Directed by: Baltasar Kormákur, Starring: Shailene Woodley, Sam Claflin. Action, adventure.  US 2018, 96mins, Cert 12.

Released on Digital Download October 22nd 2018 and on Blu-ray & DVD November 5th 2018 in the UK by STX international and Sony Pictures Home Entertainment.


Hope floats.


“We’re gonna die out here.” “We might...”


Icelandic director Baltasar Kormákur (EVEREST, 2015) takes his inspiration from a real-life memoir and helms a narratively choppy sea-bound tale of survival.


Having met the love of her life Richard (Sam Clafin), fellow sailor and up till that point free-spirited Tami (Shailene Woodley) agree to temporarily give up their idyllic picture-postcard lifestyle in Tahiti and deliver a 44ft yacht all the way back to San Diego by sailing 4,000 miles across the Pacific. Unfortunately once at sea they soon sail straight into category 4 Hurricane Raymond. Knocked unconscious during the stormy melee, Tami regains consciousness only to find the boat sinking, the mast overboard, and no sign of Richard. After some desperate but seriously impressive improvisation, Tami regains control of the yacht, constructs a makeshift sail, and manages to recover Richard who somewhat miraculously is found clinging to both a raft and life. Hauling her partner on board, the extent of Richard’s injuries soon become apparent: cracked ribs and a shattered leg. Stranded in an area of the Ocean where no shipping lanes exist, no radar, and rapidly dwindling food and water supplies the odds on survival don’t look good for these star-crossed sailors...


Without sailing into spoiler territory, it’s obvious that this true-story’s existence must rely on at least one of the protagonist’s making it back ashore eventually. The challenge here for director Kormákur and his three writers therefore is to craft a narrative which encourages us to invest in Tami and Richard enough to care about their salty plight and to realistically portray 41 days stranded at sea realistically enough without being visually repetitive.

Choosing to open with the immediate aftermath of the deadly storm aboard the mashed up yacht is a bold opening stroke as Tami (the excellent Shailene Woodley) wakes to find a cabin filling with seawater. Unfortunately, the film will then proceed to cross-cut back and forth between her and (eventually Richard’s) predicament at sea with their embarrassingly clichéd-riddled travelogue romance back on dry land. Brit Richard (Sam Clafin) firstly tries to woo vegetarian Californian will-o'-the-wisp world-traveler Tami with freshly caught fish before instead eventually wearing her down with implausibly cheesy lines such as: “I sailed half the world to find you. I’m not just letting that go”. I do rate the writers for this absolute corker however: “Oh fuck, did I just ask you to marry me in the voice of my dead mother?” (And they say romance is dead).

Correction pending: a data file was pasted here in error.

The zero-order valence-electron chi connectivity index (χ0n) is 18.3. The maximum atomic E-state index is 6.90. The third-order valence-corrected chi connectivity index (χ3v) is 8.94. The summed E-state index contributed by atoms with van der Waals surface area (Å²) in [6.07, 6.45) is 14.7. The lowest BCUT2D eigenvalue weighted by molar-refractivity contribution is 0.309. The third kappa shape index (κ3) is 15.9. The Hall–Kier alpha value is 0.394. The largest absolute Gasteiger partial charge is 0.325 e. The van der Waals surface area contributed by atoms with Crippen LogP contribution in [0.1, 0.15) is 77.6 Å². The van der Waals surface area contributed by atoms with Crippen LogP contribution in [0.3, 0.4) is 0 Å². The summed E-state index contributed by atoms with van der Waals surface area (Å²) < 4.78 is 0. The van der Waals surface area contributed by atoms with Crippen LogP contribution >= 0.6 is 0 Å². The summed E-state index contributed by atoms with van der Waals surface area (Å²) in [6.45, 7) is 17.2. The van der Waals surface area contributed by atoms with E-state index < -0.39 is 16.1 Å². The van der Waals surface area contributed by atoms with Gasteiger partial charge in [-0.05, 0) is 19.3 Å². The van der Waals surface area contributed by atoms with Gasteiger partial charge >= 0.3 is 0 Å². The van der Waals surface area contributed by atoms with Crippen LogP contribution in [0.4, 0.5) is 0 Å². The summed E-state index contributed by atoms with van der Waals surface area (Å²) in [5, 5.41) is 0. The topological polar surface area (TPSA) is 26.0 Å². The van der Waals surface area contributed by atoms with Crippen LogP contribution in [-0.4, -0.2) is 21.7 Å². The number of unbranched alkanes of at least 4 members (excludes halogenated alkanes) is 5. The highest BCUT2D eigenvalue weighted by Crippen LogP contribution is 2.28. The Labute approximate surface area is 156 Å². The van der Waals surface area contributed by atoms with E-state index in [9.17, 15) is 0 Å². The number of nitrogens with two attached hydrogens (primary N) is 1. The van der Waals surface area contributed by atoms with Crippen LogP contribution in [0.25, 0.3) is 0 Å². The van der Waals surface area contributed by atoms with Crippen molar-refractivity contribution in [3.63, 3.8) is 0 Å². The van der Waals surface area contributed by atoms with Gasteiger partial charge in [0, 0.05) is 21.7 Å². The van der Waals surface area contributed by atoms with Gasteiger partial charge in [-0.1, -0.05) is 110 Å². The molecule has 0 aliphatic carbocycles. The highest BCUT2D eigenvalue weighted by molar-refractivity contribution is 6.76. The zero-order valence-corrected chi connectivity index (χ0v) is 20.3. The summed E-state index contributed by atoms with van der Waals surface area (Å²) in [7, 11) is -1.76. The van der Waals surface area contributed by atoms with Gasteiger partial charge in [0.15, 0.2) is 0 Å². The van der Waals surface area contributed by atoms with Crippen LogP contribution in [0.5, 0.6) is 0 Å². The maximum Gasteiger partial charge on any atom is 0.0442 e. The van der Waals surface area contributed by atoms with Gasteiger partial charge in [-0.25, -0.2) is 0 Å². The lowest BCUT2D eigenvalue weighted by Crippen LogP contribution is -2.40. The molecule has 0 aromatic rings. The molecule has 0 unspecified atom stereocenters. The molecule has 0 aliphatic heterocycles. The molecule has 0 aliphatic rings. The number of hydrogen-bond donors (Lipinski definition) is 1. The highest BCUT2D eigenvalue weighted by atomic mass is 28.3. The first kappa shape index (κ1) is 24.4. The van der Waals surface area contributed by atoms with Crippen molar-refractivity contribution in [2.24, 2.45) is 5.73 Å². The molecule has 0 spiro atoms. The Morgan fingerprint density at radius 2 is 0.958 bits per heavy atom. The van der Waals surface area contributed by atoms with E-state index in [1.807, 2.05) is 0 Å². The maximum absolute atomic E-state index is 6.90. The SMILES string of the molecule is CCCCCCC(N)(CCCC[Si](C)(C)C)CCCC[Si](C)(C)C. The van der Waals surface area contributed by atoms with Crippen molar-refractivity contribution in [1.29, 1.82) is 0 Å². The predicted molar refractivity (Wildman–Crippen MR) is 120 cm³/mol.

This constant toing and froing undermines the visceral impact of the sea scenes aboard the scuppered yacht as Tami embarks on a bit of auto-surgery with needle and thread whilst tending as best she can to Richard’s festering open leg wound.


There’s a twist coming in the third act which only works if you know nothing about the real-life story (so consider yourself warned in case you’re tempted to do a little bit of advanced homework).


Shot almost entirely on the open ocean in Fiji and New Zealand for 4-5 weeks with 12-14 hours of filming per day certainly adds authenticity – albeit at the apparent cost of the cast and crew’s sea-sickness!  Shailene Woodley is terrific and carries not only her sailor beau Richard but the whole film. Her breath-gasping travails in the merciless waters are physically and visually convincing and the mental tortures of hopelessness and her determination to survive after finding her own ‘Wilson’ ala Tom Hanks in CASTAWAY are conveyed with an impressively committed, gritty and non-showboaty (no pun intended) realism.


I can’t swim, so this kind of scenario is an absolute nightmare for me. It’s a story which, if it were a horror film would take its starting premise as an excuse to throw CG sharks or aquatic tentacle monsters at the protagonists, but this is real-life and reality is scarier. I can’t say it totally rocked my boat with its tonal floundering, but thanks largely to Woodley’s anchored performance it just about keeps its head above waters and manages to steer a course without totally capsizing.


Extras: Director’s Commentary with director Baltasar Kormákur and Shailene Woodley, featurettes and deleted scenes.


Paul Worts


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